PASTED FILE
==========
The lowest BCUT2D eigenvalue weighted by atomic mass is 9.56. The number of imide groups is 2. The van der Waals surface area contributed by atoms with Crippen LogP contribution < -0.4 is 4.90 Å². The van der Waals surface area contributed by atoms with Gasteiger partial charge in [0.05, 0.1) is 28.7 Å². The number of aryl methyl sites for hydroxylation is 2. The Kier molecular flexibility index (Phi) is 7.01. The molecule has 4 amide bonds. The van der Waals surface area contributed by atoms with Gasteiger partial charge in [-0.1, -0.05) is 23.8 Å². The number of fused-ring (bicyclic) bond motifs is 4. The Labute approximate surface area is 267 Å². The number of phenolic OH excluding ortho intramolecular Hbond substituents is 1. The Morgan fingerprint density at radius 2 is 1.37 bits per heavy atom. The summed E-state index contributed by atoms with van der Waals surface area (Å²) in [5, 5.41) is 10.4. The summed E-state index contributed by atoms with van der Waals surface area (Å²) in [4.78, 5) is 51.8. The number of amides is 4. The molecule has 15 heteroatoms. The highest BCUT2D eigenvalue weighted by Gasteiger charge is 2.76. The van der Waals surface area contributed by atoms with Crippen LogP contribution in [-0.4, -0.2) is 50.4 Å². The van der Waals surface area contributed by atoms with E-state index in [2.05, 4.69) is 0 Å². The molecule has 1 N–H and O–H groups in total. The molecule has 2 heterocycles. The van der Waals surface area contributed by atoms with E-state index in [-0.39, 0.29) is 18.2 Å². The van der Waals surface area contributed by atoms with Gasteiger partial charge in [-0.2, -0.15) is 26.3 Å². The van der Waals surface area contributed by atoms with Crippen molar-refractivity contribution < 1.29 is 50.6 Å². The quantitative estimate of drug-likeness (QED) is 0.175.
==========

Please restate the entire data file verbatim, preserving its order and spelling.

The lowest BCUT2D eigenvalue weighted by atomic mass is 9.56. The number of imide groups is 2. The van der Waals surface area contributed by atoms with Crippen LogP contribution < -0.4 is 4.90 Å². The van der Waals surface area contributed by atoms with Gasteiger partial charge in [0.05, 0.1) is 28.7 Å². The number of aryl methyl sites for hydroxylation is 2. The Kier molecular flexibility index (Phi) is 7.01. The molecule has 4 amide bonds. The van der Waals surface area contributed by atoms with Gasteiger partial charge in [-0.1, -0.05) is 23.8 Å². The number of fused-ring (bicyclic) bond motifs is 4. The Labute approximate surface area is 267 Å². The number of phenolic OH excluding ortho intramolecular Hbond substituents is 1. The Morgan fingerprint density at radius 2 is 1.37 bits per heavy atom. The summed E-state index contributed by atoms with van der Waals surface area (Å²) in [5, 5.41) is 10.4. The summed E-state index contributed by atoms with van der Waals surface area (Å²) in [4.78, 5) is 51.8. The number of amides is 4. The molecule has 15 heteroatoms. The highest BCUT2D eigenvalue weighted by Gasteiger charge is 2.76. The van der Waals surface area contributed by atoms with Crippen LogP contribution in [-0.4, -0.2) is 50.4 Å². The van der Waals surface area contributed by atoms with E-state index in [2.05, 4.69) is 0 Å². The molecule has 1 N–H and O–H groups in total. The molecule has 2 heterocycles. The van der Waals surface area contributed by atoms with E-state index in [-0.39, 0.29) is 18.2 Å². The van der Waals surface area contributed by atoms with Gasteiger partial charge in [-0.2, -0.15) is 26.3 Å². The van der Waals surface area contributed by atoms with Crippen molar-refractivity contribution < 1.29 is 50.6 Å². The quantitative estimate of drug-likeness (QED) is 0.175.